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"There is a progressive wave in America waiting for a politics to catch up with it. We are up against mighty forces of money, lobbying and greed -- but, in the end, this wave will not be denied."
With the goal of carrying the progressive vision far past Election Day, Bernie Sanders and his supporters Wednesday evening are formally launching the next phase of the political revolution.
Our Revolution is officially kicking off at 9pm EDT, when Sanders will address the tens of thousands expected to gather at the more than 2,600 launch events and house parties being held across the country. The live stream will also be available here.
In an email to supporters, Our Revolution president Jeff Weaver said that Sanders and other Our Revolution leaders "will lay out some of the next steps we can take as a movement to empower a wave of progressive candidates this November and win the major upcoming fights for the values we share."
Offering a vision of how the state-by-state campaign could result in real, political change, columnist Brent Budowsky wrote Tuesday:
"Consider the following: If Democrats regain control of the Senate, Sanders would become chairman of either the Senate Budget Committee or the Senate Committee on Health, Education, Labor and Pensions. The progressive issues he raised in his presidential campaign, and will champion in his upcoming book, would then take center stage in the corridors of Congress. Chairman Sanders would have real power to call hearings of the committee he chairs to raise support for these issues and work to turn key proposals of his revolution into the law of the land."
"The movement he created in the primaries has the potential to define the political future of the nation," Budowsky added. Indeed, Our Revolution candidates, including New York's Zephyr Teachout and Pramila Jayapal in Washington state, have already won decisive primary battles.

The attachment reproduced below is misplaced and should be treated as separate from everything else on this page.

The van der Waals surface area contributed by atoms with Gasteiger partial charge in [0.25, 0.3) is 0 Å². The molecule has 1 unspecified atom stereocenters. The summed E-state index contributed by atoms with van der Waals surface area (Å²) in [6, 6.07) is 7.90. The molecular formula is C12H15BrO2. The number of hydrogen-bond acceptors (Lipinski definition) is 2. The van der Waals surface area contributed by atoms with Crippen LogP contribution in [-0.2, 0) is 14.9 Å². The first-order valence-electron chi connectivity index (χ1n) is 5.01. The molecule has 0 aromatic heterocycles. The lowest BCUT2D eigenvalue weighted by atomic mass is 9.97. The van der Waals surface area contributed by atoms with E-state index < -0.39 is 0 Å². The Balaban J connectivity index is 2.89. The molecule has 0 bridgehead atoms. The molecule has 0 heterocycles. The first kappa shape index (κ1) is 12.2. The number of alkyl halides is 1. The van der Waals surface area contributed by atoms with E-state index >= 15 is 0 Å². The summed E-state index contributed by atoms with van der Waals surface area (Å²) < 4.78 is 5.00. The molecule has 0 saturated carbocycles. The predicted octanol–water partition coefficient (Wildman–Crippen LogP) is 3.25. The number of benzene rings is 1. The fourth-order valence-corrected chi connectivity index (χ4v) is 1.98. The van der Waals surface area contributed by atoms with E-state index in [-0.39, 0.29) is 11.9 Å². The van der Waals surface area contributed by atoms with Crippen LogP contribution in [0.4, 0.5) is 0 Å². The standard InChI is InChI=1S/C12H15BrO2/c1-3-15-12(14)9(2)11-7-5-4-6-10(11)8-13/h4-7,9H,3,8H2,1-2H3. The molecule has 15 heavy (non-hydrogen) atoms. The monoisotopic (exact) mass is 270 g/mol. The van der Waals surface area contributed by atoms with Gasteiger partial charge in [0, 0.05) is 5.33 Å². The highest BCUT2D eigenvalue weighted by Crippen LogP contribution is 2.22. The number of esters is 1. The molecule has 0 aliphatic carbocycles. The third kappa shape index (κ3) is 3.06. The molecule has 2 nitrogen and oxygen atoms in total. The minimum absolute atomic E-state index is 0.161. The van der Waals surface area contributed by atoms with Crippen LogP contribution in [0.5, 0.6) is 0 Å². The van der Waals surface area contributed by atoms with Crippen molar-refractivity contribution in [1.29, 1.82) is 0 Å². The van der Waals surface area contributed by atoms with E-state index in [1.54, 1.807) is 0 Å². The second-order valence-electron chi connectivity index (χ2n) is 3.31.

The launch was not without a few bumps. A number of staffers, including Our Revolution organizing director Claire Sandberg, quit last week after it was announced that Weaver, who also served as campaign manager for Sanders' presidential bid, would be leading the new organization. According to Politico, the rift largely boiled down to differences of opinion on fundraising and campaign tactics.
Since losing the primary, the senator has thrown his weight behind Democratic nominee Hillary Clinton. And while many of his supporters remain unhappy about the alliance, Sanders argued in an op-ed earlier this month that defeating Republican nominee Donald Trump is "the most immediate task we face" in the struggle to transform America.
The revolution, he wrote, "continues as Hillary Clinton seeks the White House. It will continue after the election. It will continue until we create a government which represents all of us and not just the 1 percent -- a government based on the principle of economic, social, racial and environmental justice."
The senator is also expected to release a book and revolution manifesto shortly after the election detailing how to keep the pressure on Clinton and the Democratic establishment.
Robert Borosage, founder and president of the Institute for America's Future, wrote Tuesday that many progressives are "waving the white flag when the struggle has only just begun."